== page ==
JC Penny’s advertised a “7.5-Ft pre-lit Wonder Tree”, but did not call it a Christmas tree. They had “gifts that spread holiday cheer,” and featured “holiday Motif Jewelry” but no Christmas at Penny’s. Goody’s advertised “sweaters & knits in a holiday mood” and “the perfect stocking stuffers” but no mention of Christmas. On the other hand, Bed and Bath told us they had “Extended hours now Through Christmas.” Sears had “Christmas Trees.” Macy’s had no Christmas. K-mart had “holiday” trees and told us to “Spruce up your holiday home,” but no Christmas at K-mart.

Sprint had winter holiday-themed (Christmas-themed?) ads with play-on-word advertisements like “Text the Halls,” “Dashing through the songs” and “Hands-free for the holidays” and “Jingle bell rock, faster” but they avoided the C word.

Lowe’s featured a “6-1/2 ft. 400-light clear pre-lit tree” and lots of other “holiday” décor. They did not use the word “Christmas,” while Home Depot told us to “buy any live Christmas tree and receive $30 off any future purchase at The Home Depot.”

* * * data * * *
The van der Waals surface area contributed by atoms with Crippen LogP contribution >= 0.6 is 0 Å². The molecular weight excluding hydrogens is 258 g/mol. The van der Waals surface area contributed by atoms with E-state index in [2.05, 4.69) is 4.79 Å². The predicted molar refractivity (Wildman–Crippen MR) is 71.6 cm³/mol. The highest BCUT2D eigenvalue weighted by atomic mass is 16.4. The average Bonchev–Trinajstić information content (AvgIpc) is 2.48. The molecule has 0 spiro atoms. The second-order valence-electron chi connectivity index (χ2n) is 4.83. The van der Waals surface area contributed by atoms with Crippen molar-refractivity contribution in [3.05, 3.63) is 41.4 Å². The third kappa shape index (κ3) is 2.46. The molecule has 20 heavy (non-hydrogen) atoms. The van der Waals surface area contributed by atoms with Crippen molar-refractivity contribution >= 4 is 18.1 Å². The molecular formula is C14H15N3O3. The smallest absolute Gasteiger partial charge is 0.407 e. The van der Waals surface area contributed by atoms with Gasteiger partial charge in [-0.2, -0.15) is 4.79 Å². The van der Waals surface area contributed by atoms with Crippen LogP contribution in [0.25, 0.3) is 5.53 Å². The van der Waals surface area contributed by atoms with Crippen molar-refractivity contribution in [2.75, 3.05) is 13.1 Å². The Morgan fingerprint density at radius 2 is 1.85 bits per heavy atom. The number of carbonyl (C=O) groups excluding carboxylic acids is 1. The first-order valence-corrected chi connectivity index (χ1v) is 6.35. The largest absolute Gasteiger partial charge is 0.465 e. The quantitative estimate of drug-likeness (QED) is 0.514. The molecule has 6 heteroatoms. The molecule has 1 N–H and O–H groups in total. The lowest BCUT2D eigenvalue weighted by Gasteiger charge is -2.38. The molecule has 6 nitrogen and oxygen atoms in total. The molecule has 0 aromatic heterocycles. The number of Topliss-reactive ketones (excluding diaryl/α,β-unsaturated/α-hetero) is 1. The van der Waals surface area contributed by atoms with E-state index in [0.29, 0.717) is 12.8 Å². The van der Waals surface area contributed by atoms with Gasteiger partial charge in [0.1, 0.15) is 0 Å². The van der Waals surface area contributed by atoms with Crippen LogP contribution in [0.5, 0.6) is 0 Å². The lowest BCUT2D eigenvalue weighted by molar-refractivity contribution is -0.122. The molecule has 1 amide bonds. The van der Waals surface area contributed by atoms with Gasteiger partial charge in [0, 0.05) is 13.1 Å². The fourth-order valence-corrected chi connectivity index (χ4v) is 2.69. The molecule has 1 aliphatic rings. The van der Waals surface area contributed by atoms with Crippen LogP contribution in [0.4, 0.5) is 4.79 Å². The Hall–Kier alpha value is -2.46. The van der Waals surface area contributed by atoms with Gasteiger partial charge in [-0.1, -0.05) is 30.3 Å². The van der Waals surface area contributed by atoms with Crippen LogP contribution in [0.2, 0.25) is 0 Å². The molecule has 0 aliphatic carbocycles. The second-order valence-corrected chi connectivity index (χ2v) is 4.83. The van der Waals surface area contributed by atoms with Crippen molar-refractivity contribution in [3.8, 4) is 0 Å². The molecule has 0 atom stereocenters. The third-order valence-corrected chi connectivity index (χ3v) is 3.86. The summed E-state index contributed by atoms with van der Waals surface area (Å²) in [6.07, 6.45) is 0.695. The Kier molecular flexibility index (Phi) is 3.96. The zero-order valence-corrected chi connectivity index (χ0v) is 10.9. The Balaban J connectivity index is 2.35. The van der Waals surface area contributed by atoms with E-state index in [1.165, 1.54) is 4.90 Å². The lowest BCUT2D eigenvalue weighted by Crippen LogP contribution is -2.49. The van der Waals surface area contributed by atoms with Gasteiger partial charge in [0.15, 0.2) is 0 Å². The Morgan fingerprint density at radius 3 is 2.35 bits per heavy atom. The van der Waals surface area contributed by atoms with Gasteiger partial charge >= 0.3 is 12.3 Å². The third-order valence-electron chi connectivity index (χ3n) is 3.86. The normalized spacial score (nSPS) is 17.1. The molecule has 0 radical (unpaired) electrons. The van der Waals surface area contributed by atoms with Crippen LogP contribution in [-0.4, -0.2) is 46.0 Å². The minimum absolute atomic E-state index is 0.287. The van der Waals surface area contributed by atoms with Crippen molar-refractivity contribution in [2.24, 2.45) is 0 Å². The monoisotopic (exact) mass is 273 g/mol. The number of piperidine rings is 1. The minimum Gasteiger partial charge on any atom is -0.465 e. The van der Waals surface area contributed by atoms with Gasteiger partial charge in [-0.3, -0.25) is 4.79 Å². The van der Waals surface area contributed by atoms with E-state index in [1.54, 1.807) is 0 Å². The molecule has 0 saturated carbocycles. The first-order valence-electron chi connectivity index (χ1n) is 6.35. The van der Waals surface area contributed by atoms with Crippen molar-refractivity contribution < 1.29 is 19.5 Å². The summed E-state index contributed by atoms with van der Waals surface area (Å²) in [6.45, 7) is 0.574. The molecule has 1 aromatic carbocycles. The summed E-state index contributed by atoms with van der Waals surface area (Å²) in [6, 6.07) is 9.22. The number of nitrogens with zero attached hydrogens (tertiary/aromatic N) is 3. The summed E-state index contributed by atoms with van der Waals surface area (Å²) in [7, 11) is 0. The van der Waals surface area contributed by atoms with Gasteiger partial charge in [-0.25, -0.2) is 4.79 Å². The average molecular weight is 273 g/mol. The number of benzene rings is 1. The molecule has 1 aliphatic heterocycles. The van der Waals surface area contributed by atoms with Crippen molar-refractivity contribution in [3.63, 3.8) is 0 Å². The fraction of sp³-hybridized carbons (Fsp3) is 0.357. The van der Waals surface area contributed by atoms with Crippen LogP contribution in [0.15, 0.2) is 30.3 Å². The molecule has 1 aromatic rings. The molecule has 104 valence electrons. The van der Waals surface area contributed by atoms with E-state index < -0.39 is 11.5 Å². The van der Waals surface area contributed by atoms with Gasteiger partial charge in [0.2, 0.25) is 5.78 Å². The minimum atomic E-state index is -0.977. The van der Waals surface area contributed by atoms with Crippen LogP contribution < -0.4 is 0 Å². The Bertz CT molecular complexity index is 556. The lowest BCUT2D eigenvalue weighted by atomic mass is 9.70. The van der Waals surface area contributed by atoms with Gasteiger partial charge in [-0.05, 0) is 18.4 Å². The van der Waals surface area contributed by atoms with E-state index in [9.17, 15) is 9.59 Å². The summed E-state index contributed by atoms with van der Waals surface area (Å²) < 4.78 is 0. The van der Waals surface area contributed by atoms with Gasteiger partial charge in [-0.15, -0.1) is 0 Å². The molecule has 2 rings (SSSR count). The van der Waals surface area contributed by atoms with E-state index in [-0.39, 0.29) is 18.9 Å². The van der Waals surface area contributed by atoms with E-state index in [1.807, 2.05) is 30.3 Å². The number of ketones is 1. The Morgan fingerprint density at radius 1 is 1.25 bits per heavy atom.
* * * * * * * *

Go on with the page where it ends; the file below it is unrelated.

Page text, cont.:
I don’t know what to make of this Christmas battle of the culture wars. I am not going to boycott companies that use the term “holiday trees” but I do think Christmas trees ought to be called “Christmas” trees. I won’t get mad at you if you wish me “Happy Holiday” or “Merry Christmas,” but I do sometimes pause before I wish someone else a “Happy holiday” or “Merry Christmas”; use the wrong term and they may take offence. I pity the poor retail clerk who must say one or the other or neither and risk offending someone.

One of my favorite country artists, Billy Joe Shaver, testifies with humor, “If you don’t love Jesus, you can go to hell.” I think a lot of the culture warriors have that attitude and they are not being humerous. Lighten up people.

Merry Christmas (or Happy Holidays).